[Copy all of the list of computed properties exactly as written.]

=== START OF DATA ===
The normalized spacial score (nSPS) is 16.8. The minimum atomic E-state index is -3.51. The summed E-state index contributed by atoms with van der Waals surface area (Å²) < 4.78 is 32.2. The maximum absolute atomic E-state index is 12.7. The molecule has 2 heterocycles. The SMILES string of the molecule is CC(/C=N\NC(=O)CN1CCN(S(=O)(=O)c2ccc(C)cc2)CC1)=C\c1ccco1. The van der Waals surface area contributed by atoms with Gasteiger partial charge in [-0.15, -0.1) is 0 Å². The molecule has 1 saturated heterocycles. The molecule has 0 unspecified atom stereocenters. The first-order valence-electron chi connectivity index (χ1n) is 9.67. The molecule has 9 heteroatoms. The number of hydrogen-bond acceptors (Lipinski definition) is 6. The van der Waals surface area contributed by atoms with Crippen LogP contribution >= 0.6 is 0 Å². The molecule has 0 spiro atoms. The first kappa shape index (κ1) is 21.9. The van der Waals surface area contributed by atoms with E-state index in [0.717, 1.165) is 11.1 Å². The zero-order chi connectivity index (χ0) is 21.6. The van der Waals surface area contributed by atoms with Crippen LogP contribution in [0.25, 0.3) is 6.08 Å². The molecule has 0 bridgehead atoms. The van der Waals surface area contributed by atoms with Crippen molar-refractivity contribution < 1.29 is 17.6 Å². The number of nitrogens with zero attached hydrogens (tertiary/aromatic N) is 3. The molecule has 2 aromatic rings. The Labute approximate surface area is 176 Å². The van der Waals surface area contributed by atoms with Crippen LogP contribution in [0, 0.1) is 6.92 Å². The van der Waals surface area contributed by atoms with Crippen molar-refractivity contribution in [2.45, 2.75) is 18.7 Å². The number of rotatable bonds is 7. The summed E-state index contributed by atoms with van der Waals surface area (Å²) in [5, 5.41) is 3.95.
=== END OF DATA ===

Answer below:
The normalized spacial score (nSPS) is 16.8. The minimum atomic E-state index is -3.51. The summed E-state index contributed by atoms with van der Waals surface area (Å²) < 4.78 is 32.2. The maximum absolute atomic E-state index is 12.7. The molecule has 2 heterocycles. The SMILES string of the molecule is CC(/C=N\NC(=O)CN1CCN(S(=O)(=O)c2ccc(C)cc2)CC1)=C\c1ccco1. The van der Waals surface area contributed by atoms with Gasteiger partial charge in [-0.15, -0.1) is 0 Å². The molecule has 1 saturated heterocycles. The molecule has 0 unspecified atom stereocenters. The first-order valence-electron chi connectivity index (χ1n) is 9.67. The molecule has 9 heteroatoms. The number of hydrogen-bond acceptors (Lipinski definition) is 6. The van der Waals surface area contributed by atoms with Crippen LogP contribution >= 0.6 is 0 Å². The molecule has 0 spiro atoms. The first kappa shape index (κ1) is 21.9. The van der Waals surface area contributed by atoms with E-state index in [0.717, 1.165) is 11.1 Å². The zero-order chi connectivity index (χ0) is 21.6. The van der Waals surface area contributed by atoms with Crippen LogP contribution in [0.25, 0.3) is 6.08 Å². The molecule has 0 bridgehead atoms. The van der Waals surface area contributed by atoms with Crippen molar-refractivity contribution < 1.29 is 17.6 Å². The number of nitrogens with zero attached hydrogens (tertiary/aromatic N) is 3. The molecule has 2 aromatic rings. The Labute approximate surface area is 176 Å². The van der Waals surface area contributed by atoms with Crippen LogP contribution in [0, 0.1) is 6.92 Å². The van der Waals surface area contributed by atoms with Crippen molar-refractivity contribution in [2.45, 2.75) is 18.7 Å². The number of rotatable bonds is 7. The summed E-state index contributed by atoms with van der Waals surface area (Å²) in [5, 5.41) is 3.95.